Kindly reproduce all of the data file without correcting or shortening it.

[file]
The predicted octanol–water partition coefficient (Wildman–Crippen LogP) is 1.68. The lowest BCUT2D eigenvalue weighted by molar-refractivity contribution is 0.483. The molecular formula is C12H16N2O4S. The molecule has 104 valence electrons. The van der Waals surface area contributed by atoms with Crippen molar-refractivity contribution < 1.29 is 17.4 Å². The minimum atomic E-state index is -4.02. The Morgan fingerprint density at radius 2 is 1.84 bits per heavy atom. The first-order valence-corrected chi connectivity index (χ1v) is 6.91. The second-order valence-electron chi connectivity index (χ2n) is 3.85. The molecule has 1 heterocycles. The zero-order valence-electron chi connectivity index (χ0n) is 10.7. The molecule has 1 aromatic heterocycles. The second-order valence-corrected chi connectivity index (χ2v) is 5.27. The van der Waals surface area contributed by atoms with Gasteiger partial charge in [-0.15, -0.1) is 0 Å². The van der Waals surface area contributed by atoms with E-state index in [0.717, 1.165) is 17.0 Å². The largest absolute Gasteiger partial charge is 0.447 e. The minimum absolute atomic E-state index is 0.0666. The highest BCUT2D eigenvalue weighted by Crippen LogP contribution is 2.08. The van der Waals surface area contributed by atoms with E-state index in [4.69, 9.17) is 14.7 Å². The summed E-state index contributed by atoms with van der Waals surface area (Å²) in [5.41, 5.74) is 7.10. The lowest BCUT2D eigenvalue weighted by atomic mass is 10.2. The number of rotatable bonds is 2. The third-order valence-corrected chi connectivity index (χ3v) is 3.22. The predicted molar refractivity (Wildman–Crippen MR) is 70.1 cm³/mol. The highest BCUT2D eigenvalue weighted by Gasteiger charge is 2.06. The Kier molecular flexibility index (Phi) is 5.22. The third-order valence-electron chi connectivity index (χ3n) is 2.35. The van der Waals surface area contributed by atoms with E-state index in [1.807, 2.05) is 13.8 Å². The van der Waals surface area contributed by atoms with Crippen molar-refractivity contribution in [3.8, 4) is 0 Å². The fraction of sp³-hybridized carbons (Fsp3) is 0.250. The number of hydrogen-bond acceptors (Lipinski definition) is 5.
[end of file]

The predicted octanol–water partition coefficient (Wildman–Crippen LogP) is 1.68. The lowest BCUT2D eigenvalue weighted by molar-refractivity contribution is 0.483. The molecular formula is C12H16N2O4S. The molecule has 104 valence electrons. The van der Waals surface area contributed by atoms with Crippen molar-refractivity contribution < 1.29 is 17.4 Å². The minimum atomic E-state index is -4.02. The Morgan fingerprint density at radius 2 is 1.84 bits per heavy atom. The first-order valence-corrected chi connectivity index (χ1v) is 6.91. The second-order valence-electron chi connectivity index (χ2n) is 3.85. The molecule has 1 heterocycles. The zero-order valence-electron chi connectivity index (χ0n) is 10.7. The molecule has 1 aromatic heterocycles. The second-order valence-corrected chi connectivity index (χ2v) is 5.27. The van der Waals surface area contributed by atoms with Gasteiger partial charge in [-0.15, -0.1) is 0 Å². The van der Waals surface area contributed by atoms with E-state index in [0.717, 1.165) is 17.0 Å². The largest absolute Gasteiger partial charge is 0.447 e. The minimum absolute atomic E-state index is 0.0666. The highest BCUT2D eigenvalue weighted by Crippen LogP contribution is 2.08. The van der Waals surface area contributed by atoms with E-state index in [4.69, 9.17) is 14.7 Å². The summed E-state index contributed by atoms with van der Waals surface area (Å²) in [5.41, 5.74) is 7.10. The lowest BCUT2D eigenvalue weighted by atomic mass is 10.2. The number of rotatable bonds is 2. The third-order valence-corrected chi connectivity index (χ3v) is 3.22. The predicted molar refractivity (Wildman–Crippen MR) is 70.1 cm³/mol. The highest BCUT2D eigenvalue weighted by Gasteiger charge is 2.06. The Kier molecular flexibility index (Phi) is 5.22. The third-order valence-electron chi connectivity index (χ3n) is 2.35. The van der Waals surface area contributed by atoms with E-state index in [1.807, 2.05) is 13.8 Å². The van der Waals surface area contributed by atoms with Crippen molar-refractivity contribution in [3.8, 4) is 0 Å². The fraction of sp³-hybridized carbons (Fsp3) is 0.250. The number of hydrogen-bond acceptors (Lipinski definition) is 5.